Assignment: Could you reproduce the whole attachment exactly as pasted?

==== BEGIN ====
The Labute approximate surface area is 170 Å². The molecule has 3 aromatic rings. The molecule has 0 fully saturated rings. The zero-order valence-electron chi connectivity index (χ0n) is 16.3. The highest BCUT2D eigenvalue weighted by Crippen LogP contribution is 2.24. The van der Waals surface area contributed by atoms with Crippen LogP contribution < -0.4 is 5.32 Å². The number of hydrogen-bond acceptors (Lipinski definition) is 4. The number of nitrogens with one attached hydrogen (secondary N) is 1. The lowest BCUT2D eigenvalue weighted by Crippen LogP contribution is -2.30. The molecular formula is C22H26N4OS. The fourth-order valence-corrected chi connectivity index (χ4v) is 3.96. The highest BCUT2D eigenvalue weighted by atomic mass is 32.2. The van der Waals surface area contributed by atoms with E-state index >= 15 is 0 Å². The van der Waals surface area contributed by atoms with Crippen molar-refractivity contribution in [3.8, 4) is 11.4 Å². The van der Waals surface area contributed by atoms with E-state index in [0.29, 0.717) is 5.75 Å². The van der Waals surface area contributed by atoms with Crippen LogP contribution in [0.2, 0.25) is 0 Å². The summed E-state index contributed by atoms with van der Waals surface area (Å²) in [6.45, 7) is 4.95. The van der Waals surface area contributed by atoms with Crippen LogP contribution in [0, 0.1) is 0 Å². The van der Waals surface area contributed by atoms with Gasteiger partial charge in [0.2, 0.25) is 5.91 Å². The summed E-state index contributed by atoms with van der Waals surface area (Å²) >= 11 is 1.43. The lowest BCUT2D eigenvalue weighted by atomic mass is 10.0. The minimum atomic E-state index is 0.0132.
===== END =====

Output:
The Labute approximate surface area is 170 Å². The molecule has 3 aromatic rings. The molecule has 0 fully saturated rings. The zero-order valence-electron chi connectivity index (χ0n) is 16.3. The highest BCUT2D eigenvalue weighted by Crippen LogP contribution is 2.24. The van der Waals surface area contributed by atoms with Crippen LogP contribution < -0.4 is 5.32 Å². The number of hydrogen-bond acceptors (Lipinski definition) is 4. The number of nitrogens with one attached hydrogen (secondary N) is 1. The lowest BCUT2D eigenvalue weighted by Crippen LogP contribution is -2.30. The molecular formula is C22H26N4OS. The fourth-order valence-corrected chi connectivity index (χ4v) is 3.96. The highest BCUT2D eigenvalue weighted by atomic mass is 32.2. The van der Waals surface area contributed by atoms with E-state index >= 15 is 0 Å². The van der Waals surface area contributed by atoms with Crippen molar-refractivity contribution in [3.8, 4) is 11.4 Å². The van der Waals surface area contributed by atoms with E-state index in [0.29, 0.717) is 5.75 Å². The van der Waals surface area contributed by atoms with Crippen LogP contribution in [0.2, 0.25) is 0 Å². The summed E-state index contributed by atoms with van der Waals surface area (Å²) in [6.45, 7) is 4.95. The van der Waals surface area contributed by atoms with Crippen LogP contribution in [0, 0.1) is 0 Å². The van der Waals surface area contributed by atoms with Gasteiger partial charge in [0.2, 0.25) is 5.91 Å². The summed E-state index contributed by atoms with van der Waals surface area (Å²) >= 11 is 1.43. The lowest BCUT2D eigenvalue weighted by atomic mass is 10.0. The minimum atomic E-state index is 0.0132.